But during his April 13 (2006) homily at the Holy Thursday Mass of the Lord’s Supper, Pope Benedict said Judas is the clearest example Christians have of someone who refuses God’s saving love.

For Judas, the pope said, “only power and success are real; love does not count.”

“And he is greedy: Money is more important than communion with Jesus, more important than God and his love. He also becomes a liar, a double-crosser who breaks with the truth,” Pope Benedict said.

Purposefully ignoring the truth, he said, Judas “hardens, becoming incapable of conversion … and throws away his destroyed life.”

The next day, the pope’s preacher also weighed in against the recent wave of “pseudohistorical literature” gaining popularity as well as the soon-to-be-released film, “The Da Vinci Code.”

In his April 14 [2006] homily during the Good Friday liturgy of the Lord’s Passion, Capuchin Father Raniero Cantalamessa said that millions of people today were being “crassly manipulated by the media,” which is more interested in touting the newest fad or insight rather than the truth and, as a consequence, turning a pretty penny for it.

“There is much talk about Judas’ betrayal without realizing that it is being repeated” today, he said during his homily given before the pope and hundreds of people in St. Peter’s Basilica.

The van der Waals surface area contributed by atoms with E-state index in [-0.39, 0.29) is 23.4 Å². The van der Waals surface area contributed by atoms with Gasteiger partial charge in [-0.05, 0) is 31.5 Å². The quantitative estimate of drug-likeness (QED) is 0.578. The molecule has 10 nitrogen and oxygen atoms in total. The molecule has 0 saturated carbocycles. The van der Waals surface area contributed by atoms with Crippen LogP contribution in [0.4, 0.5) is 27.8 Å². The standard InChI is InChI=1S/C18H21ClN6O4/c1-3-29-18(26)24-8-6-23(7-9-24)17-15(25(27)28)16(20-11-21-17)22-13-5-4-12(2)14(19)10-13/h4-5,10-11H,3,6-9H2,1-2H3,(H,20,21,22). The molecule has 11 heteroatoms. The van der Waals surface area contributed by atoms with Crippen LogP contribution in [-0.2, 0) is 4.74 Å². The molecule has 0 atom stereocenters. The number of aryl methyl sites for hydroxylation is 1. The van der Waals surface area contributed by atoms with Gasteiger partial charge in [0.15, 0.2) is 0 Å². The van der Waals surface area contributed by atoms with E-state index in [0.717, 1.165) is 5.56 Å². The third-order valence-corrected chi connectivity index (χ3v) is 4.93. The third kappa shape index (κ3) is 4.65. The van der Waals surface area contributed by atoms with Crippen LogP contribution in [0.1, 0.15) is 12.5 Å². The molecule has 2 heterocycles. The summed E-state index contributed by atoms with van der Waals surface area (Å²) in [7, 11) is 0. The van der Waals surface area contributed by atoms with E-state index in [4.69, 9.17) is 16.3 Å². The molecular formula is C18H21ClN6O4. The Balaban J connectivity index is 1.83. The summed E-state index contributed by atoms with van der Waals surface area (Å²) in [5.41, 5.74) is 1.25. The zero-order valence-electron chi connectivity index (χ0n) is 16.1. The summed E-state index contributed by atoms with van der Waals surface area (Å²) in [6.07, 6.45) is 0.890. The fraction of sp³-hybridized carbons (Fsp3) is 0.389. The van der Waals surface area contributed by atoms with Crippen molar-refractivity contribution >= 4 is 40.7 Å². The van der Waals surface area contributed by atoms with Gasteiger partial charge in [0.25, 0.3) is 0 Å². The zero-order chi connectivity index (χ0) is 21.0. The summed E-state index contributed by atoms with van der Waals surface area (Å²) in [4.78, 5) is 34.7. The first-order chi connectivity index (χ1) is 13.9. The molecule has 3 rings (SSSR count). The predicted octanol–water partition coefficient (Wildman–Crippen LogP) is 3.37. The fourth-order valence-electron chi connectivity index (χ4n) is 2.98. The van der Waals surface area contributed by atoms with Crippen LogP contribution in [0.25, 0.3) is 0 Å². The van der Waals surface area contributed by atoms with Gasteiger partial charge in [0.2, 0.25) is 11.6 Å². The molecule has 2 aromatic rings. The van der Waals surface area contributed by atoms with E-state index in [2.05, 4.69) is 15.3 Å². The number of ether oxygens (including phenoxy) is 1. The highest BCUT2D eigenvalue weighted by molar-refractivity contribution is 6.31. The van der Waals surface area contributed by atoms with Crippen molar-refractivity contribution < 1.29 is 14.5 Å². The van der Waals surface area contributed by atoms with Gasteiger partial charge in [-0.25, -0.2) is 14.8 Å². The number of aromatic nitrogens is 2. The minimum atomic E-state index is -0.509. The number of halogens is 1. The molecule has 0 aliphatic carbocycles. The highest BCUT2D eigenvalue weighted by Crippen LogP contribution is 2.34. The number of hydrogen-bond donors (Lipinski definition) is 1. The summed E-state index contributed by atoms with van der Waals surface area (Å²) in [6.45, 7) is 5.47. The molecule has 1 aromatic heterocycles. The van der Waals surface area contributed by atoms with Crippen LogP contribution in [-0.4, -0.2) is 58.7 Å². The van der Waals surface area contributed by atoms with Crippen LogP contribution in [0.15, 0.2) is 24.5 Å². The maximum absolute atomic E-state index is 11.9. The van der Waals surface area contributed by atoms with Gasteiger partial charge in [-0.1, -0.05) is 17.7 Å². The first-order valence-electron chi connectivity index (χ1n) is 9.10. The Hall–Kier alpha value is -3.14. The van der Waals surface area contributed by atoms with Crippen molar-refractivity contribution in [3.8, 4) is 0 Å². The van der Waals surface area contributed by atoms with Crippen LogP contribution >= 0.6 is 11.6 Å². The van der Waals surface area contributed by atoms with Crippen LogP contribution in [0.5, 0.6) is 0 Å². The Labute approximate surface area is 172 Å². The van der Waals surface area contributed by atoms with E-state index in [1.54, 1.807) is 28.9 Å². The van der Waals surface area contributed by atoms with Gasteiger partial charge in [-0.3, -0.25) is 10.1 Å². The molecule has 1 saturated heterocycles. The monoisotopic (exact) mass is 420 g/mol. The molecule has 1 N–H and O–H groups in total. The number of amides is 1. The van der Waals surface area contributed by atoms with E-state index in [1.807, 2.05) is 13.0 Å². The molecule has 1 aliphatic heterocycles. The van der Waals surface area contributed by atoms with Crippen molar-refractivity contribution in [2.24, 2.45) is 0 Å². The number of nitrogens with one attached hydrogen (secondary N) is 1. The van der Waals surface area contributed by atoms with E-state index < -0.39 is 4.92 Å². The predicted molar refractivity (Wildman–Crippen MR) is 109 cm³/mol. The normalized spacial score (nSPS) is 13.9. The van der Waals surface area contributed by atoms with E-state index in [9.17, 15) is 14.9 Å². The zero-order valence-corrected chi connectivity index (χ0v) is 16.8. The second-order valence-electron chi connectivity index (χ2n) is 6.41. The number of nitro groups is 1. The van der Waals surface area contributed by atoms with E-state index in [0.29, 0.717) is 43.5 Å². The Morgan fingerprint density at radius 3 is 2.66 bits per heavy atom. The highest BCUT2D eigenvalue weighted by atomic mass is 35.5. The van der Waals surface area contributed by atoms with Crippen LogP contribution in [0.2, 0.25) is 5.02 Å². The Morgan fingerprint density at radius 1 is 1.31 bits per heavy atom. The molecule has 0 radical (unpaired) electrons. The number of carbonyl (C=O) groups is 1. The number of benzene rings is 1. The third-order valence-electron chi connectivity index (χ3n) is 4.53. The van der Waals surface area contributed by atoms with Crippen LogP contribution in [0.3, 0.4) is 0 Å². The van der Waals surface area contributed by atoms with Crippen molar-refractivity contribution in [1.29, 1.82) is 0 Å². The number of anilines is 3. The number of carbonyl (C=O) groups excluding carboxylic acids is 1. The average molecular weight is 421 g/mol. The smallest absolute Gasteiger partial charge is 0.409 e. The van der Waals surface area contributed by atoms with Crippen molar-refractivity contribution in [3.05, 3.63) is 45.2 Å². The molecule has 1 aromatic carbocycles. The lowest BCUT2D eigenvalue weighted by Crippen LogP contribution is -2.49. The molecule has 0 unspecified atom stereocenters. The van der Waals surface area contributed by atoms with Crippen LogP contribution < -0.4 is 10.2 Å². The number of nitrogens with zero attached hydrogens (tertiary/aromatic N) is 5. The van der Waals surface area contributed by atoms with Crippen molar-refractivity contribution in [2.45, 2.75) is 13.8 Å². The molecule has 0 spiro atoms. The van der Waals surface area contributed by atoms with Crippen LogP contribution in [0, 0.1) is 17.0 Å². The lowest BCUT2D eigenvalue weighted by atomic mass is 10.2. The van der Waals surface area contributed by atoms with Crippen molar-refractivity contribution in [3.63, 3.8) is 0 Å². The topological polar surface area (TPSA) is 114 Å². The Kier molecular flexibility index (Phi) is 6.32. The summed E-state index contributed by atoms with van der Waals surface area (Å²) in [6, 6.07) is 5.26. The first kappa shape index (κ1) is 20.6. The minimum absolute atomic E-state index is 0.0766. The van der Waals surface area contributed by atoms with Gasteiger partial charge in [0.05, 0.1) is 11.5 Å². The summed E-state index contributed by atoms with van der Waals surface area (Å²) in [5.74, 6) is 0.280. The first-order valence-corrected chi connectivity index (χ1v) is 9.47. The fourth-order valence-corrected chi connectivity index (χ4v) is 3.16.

“Christ is being sold again,” he said, but this time “to publishers and booksellers” for billions of dollars.

People seem to be always itching for something new, and there are those who take advantage of that by carrying out or promoting “the clever rewriting of ancient legends,” he said.

The fantasies and speculation will only “flare up with the imminent release of a certain film,” the Capuchin friar said, in reference to the movie “The Da Vinci Code,” based on the novel by Dan Brown.

The preacher of the papal household said he felt it was his duty to address the current swirl of controversy surrounding the many interpretations of the life and death of Jesus because “we cannot allow the silence of believers to be mistaken for embarrassment” nor allow the media to manipulate the truth about Christ’s life, his death on the cross and his resurrection.”

Zenit.org reports Fr. Cantalamessa’s closing remark:

The “fantasies” mentioned have an explanation, concluded the Pontifical Household preacher: “We are in the age of the media and the media are more interested in novelty than in truth.”

Words of St. Paul: